Amoeba warning in Seminole County

Amoeba warning in Seminole County

Posted: Updated:
SEMINOLE COUNTY, Fla. (WOFL FOX 35 ORLANDO) - The Florida Department of Health in Seminole County urges citizens to take precautions while participating in recreational activities in freshwater lakes, rivers and ponds due to the threat posed by the amoeba Naegleria fowleri.

The Department is currently investigating a primary amoebic meningoencephalitis (PAM) case in a school-aged Seminole County resident who died after freshwater exposure outside of the United States.

The exposure occurred in a hot spring while visiting another country. No other information on the patient will be released due to confidentiality.

"Our hearts and prayers are with the family at this time. It's very important to take every precaution while taking part in water-related activities," said Dr. Swannie Jett, Health Officer of the Florida Department of Health in Seminole County.

While infections with Naegleria fowleri are rare, most prove to be fatal. Infections usually occur when it is hot for prolonged periods of time, which results in higher water temperatures and lower water levels.

Naegleria fowleri is a naturally occurring amoeba that can be found in any body of fresh water anywhere such as lakes, rivers, hot springs and poorly maintained and minimally-chlorinated or un-chlorinated swimming pools. This amoeba can cause an infection known as primary amebic meningoencephalitis (PAM) by traveling up the nose to the brain and spinal cord. This generally happens during activities such as swimming, diving, waterskiing, or wakeboarding. In very rare instances, Naegleria infections may also occur from people irrigating their sinuses (nose) using contaminated tap water.

Some measures that might reduce your risk of infection include:

•    Avoiding water-related activities in bodies of warm freshwater, hot springs, and thermally-polluted water such as water around power plants.

•    Avoiding water-related activities in warm freshwater during periods of high water temperature and low water levels.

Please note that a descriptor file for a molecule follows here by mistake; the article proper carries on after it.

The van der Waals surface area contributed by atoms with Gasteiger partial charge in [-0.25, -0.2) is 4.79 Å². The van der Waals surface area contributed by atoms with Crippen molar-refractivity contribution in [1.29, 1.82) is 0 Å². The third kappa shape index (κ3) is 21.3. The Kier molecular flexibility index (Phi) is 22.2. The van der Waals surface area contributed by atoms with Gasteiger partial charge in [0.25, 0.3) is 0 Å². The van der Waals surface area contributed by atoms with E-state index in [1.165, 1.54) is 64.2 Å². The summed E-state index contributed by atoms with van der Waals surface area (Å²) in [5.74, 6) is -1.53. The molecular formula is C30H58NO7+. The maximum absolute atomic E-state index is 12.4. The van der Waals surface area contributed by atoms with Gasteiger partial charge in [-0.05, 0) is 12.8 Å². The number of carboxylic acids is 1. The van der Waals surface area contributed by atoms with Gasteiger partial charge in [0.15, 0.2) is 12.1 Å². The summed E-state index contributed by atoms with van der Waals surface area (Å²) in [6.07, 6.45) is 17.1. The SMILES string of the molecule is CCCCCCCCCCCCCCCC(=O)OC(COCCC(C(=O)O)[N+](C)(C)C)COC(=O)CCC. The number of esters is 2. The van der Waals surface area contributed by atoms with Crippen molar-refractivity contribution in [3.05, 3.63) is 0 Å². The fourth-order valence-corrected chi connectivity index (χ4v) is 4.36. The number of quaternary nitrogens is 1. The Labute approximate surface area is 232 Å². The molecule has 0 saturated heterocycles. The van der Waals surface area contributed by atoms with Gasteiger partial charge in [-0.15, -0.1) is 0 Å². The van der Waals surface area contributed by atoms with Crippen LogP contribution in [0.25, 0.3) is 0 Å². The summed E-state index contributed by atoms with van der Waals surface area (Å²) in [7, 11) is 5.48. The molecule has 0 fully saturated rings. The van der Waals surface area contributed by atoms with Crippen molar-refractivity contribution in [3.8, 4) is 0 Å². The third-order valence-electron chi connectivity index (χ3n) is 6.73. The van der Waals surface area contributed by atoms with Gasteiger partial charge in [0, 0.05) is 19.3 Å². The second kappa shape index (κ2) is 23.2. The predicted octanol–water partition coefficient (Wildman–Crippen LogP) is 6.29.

•    Keeping your head out of the water, holding your nose shut or using nose clips when taking part in water-related activities in bodies of warm freshwater such as lakes, rivers, or hot springs.

•    Avoiding digging in or stirring up the sediment while taking part in water-related activities in shallow, warm freshwater areas.

If you are irrigating, flushing, or rinsing your sinuses, use water that has been:
o    distilled;
o    sterilized;
o    previously boiled for 1 minute (at elevations above 6,500 feet, boil for 3 minutes) and left to cool; or filtered, using a filter with an absolute pore size of 1 micron or smaller.

Rinse the irrigation device after each use with water that has been distilled, sterilized, filtered, or previously boiled and leave the device open to air dry completely.

If you experience any of these symptoms after swimming in any warm body of water, it is essential to contact your health care provider immediately: headache, fever, nausea, disorientation, vomiting, stiff neck, seizures, loss of balance, or hallucinations. When seeking care, it is important to tell the health care provider about your recent water exposure.

People should always assume there is a low level of risk for infection whenever entering warm fresh water. For more information and to see a video Public Service Announcement (PSA) about the dangers of amoeba infections, go to www.orchd.com

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